In any classroom you have a range of abilities. In my mind you need to do both small group work and whole group work. I can't expect my kiddos who are struggling to learn letter sounds to do the same work as those kiddos who are reading. It's not fair to either group. Therefore, I have to do some grouping. It's called Guided Reading, putting just right books in their hands.
     
  7. JustMe

    JustMe Virtuoso

    Joined:
    Jun 7, 2006
    Messages:
    7,946
    Likes Received:
    3

    Feb 26, 2012

    In my experience, WITHOUT QUESTION, ability grouping yields better results. I could go on and on about this because I feel quite strongly about it...
     
  8. queenie

    queenie Groupie

    Joined:
    Feb 13, 2008
    Messages:
    1,392
    Likes Received:
    0

    Feb 26, 2012

    I have five reading groups- one below level, two on level, and two above level. The below level group cannot read grade level texts comfortably, so our small group time is geared toward better fluency throught phonics and read aloud practice. The first on level group struggles with comprehension, so we work on that. The next two groups read fluently and have pretty good comprehension, so we work mainly on other skills/concepts like strategies that good readers use. The upper group is very advanced for our grade level, so they participate in a literature circle. They read on Tuesday, do a "job" on Wednesday that involves higher level thinking skills, and share their "jobs" on Thursday each week.

    I group the students for two reasons- first, it is mandated by my county; second, it allows students in the same ability level with similar needs to be taught specific skills through differentiation.

    It's important to note (as previously posted) that my groups last 10-15 minutes each and are only 3 days a week. The rest of our literacy activities are whole group or heterogeneously grouped.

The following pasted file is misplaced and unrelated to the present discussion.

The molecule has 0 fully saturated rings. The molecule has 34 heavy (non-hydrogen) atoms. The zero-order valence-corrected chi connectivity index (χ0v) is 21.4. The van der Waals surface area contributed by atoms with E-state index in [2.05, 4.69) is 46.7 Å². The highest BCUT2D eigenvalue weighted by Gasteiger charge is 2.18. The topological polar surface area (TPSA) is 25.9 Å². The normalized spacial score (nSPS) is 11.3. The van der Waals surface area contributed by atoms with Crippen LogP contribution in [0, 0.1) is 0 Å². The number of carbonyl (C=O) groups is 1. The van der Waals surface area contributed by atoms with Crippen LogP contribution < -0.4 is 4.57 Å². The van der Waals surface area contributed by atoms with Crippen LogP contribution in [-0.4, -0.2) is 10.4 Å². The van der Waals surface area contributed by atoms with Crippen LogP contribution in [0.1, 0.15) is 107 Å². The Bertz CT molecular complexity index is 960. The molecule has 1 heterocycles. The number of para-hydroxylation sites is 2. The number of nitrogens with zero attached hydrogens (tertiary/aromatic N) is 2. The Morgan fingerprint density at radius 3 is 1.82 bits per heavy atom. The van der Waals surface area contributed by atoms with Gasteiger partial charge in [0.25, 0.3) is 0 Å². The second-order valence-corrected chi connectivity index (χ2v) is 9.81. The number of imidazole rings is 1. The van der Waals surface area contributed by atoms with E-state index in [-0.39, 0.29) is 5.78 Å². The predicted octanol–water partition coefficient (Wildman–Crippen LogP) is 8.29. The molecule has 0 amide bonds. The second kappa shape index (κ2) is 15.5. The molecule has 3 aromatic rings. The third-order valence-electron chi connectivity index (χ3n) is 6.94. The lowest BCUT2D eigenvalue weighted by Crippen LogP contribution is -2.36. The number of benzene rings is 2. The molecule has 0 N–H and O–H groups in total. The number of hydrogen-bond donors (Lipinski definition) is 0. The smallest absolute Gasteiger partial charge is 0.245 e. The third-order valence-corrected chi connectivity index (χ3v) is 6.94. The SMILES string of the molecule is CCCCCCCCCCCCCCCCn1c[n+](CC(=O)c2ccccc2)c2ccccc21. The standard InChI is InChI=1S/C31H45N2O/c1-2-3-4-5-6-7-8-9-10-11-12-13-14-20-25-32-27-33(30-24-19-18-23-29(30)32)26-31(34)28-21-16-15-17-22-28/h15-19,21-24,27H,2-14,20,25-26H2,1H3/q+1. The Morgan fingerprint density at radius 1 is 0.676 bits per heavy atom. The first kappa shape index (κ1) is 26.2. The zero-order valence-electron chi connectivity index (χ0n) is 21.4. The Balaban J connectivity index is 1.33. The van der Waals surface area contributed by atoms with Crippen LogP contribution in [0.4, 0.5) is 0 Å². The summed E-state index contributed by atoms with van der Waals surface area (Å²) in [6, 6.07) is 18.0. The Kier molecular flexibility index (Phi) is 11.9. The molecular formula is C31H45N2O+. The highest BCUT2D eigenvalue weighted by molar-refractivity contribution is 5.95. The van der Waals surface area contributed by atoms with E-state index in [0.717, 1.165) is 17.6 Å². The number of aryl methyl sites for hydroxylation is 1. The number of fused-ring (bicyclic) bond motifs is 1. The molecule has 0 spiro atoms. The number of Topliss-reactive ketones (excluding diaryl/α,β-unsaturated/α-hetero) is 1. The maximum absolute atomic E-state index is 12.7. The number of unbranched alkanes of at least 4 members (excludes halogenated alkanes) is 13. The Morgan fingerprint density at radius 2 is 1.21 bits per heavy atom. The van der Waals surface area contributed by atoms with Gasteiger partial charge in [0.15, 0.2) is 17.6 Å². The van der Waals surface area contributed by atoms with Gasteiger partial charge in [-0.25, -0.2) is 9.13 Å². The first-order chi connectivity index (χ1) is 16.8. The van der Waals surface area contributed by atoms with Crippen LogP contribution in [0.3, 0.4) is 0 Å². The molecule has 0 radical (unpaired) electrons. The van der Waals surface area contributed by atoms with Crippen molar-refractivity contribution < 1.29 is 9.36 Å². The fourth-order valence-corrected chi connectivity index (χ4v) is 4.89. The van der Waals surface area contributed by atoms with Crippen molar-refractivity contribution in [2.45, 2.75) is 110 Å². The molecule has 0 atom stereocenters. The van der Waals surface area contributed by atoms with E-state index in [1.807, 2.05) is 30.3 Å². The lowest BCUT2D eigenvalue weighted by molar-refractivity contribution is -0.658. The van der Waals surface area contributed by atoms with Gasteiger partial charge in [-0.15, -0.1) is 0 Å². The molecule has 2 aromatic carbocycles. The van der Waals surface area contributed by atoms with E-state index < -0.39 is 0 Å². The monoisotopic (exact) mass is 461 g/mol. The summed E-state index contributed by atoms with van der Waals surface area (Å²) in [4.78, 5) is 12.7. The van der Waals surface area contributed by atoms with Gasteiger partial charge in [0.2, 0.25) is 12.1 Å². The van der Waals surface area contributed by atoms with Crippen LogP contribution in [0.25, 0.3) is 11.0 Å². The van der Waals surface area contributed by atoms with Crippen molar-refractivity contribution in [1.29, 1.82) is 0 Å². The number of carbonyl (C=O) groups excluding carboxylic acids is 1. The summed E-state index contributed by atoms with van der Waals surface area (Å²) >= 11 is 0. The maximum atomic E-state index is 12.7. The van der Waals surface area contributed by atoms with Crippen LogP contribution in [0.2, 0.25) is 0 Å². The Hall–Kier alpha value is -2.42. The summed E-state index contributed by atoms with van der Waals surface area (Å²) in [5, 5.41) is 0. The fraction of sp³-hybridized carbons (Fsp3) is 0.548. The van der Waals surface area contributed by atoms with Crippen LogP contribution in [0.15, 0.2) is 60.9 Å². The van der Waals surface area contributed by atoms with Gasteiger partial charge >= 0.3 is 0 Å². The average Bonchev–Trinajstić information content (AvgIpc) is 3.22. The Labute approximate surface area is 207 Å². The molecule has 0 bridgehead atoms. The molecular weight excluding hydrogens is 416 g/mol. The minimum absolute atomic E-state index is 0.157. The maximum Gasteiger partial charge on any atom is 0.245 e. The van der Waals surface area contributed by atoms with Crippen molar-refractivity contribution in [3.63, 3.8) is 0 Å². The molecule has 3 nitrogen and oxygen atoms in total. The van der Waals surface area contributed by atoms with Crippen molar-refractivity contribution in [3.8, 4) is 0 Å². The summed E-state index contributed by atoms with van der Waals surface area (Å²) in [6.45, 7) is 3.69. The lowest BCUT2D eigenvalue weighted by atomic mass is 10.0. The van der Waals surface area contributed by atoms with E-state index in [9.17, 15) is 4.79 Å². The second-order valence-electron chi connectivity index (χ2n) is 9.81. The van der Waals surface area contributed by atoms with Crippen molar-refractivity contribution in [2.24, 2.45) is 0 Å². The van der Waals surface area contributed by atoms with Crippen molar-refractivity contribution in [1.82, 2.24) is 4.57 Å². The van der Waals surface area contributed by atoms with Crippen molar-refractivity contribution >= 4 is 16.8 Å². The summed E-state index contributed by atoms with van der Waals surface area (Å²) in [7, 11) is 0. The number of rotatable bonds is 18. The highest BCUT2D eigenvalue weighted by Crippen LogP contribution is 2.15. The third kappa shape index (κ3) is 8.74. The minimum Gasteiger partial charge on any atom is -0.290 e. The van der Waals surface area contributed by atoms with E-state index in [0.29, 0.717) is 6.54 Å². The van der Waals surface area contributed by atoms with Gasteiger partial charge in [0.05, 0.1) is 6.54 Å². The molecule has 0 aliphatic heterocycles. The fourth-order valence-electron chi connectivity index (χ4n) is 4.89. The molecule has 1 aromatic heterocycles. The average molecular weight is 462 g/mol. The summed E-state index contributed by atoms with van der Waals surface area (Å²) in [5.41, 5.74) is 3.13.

9. amakaye

    amakaye Enthusiast

    Joined:
    Oct 20, 2004
    Messages:
    2,397
    Likes Received:
    4

    Feb 26, 2012

    Because students reading on different levels need to work on different skills...
     
  10. mrachelle87

    mrachelle87 Fanatic

    Joined:
    Aug 30, 2006
    Messages:
    2,813
    Likes Received:
    52

    Feb 26, 2012

    Me, too....I also give reading homework by these groups.
     
  11. Gareth

    Gareth Rookie

    Joined:
    Nov 11, 2011
    Messages:
    89
    Likes Received:
    0

    Feb 26, 2012

    I believe it persists because it's easier teaching that way. It doesn't mean it's right though.
     
  12. Caesar753

    Caesar753 Multitudinous

    Joined:
    Jun 10, 2007
    Messages:
    14,468
    Likes Received:
    2,485

    Feb 26, 2012

    Could you share some of the research you've found?
     
  13. TamiJ

    TamiJ Virtuoso

    Joined:
    Sep 18, 2007
    Messages:
    6,778
    Likes Received:
    153

    Feb 26, 2012

    It's easier to work on student needs this way. I use leveled texts, so when they meet with me in small groups, it is by ability.
     
  14. TamiJ

    TamiJ Virtuoso

    Joined:
    Sep 18, 2007
    Messages:
    6,778
    Likes Received:
    153

    Feb 26, 2012